Syria is perhaps the most “reported on” conflict in the modern era. There is just a “torrent” of news reports, video, still pictures, social media posts, Skype interviews coming out of the country.
Every Syrian soldier and fighter has a smart phone to film their exploits ‐ but there are few “independent international journalists” on the ground. The only other places that is comparable is Yemen. How do you make sense of all this information when every faction or international player puts its own spin on events?
• Read my Syrian Conflict Briefing – April 2017 (PDF)
The Syrian Air Force has been an independent service in the Syrian armed forces since its formation in 1948 but is distinct from the Air Defence Force, which controls Syria’s network of air defence radars and surface‐to‐air missile batteries.
• Briefing April 2017: Assad’s Air Force (PDF)
The Syrian Arab Air Force (SyAAF) has been an independent service in the Syrian armed forces since its formation in 1948 but is distinct from the Air Defence Force, which controls Syria’s network of air defence radars and surface‐to‐air missile batteries.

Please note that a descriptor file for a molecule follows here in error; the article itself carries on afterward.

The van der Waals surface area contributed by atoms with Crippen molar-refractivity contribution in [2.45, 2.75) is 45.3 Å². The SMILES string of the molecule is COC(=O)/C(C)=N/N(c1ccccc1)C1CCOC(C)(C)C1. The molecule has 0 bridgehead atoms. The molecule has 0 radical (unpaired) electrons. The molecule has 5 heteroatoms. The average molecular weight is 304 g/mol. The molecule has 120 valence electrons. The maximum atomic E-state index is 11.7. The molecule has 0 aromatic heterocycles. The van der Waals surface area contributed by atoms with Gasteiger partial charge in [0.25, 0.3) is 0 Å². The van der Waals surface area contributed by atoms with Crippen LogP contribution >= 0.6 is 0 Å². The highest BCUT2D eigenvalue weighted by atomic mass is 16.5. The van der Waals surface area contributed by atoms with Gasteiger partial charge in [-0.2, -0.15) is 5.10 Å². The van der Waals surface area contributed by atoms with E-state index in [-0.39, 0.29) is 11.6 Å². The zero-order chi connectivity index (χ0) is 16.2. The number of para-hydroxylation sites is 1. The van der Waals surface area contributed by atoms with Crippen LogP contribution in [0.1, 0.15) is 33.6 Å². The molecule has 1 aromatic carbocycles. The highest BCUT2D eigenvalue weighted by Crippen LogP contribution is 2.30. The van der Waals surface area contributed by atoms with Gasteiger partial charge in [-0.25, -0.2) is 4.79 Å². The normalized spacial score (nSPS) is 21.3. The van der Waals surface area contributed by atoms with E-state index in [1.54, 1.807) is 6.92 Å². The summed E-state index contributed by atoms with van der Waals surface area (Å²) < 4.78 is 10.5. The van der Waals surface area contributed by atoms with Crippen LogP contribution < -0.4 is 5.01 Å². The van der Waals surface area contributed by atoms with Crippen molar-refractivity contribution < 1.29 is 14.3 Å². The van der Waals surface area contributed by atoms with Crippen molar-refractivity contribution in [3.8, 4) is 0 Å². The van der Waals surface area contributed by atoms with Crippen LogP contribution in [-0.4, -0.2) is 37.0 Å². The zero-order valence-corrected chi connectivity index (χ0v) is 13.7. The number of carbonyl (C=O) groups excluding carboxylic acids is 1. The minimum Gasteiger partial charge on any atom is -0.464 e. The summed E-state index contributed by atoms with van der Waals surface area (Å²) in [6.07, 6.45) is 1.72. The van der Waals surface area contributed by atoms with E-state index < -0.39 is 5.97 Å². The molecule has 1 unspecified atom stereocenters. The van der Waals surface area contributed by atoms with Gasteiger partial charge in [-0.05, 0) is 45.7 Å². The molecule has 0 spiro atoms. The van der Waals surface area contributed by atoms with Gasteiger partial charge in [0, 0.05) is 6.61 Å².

Russia’s Tupolev Tu-214R ISTAR platform, now operational in Syria.
It has a long tradition of political involvement in the government of Syria, supporting the nationalist and secular Syrian Ba’ath Party. President Bashar al Assad’s father, Hafez Assad, was a former commander of the SyAAF in the 1960s and 1970s.
The SyAAF’s Intelligence Directorate is one of Syria’s most powerful security agencies. It played a major role in crushing the Muslim Brotherhood uprising in the 1980s and in 2011 was in forefront of attempts to put down the “Arab Spring” uprising.
• Read my briefing document on “Assad’s Air Force” here (PDF)
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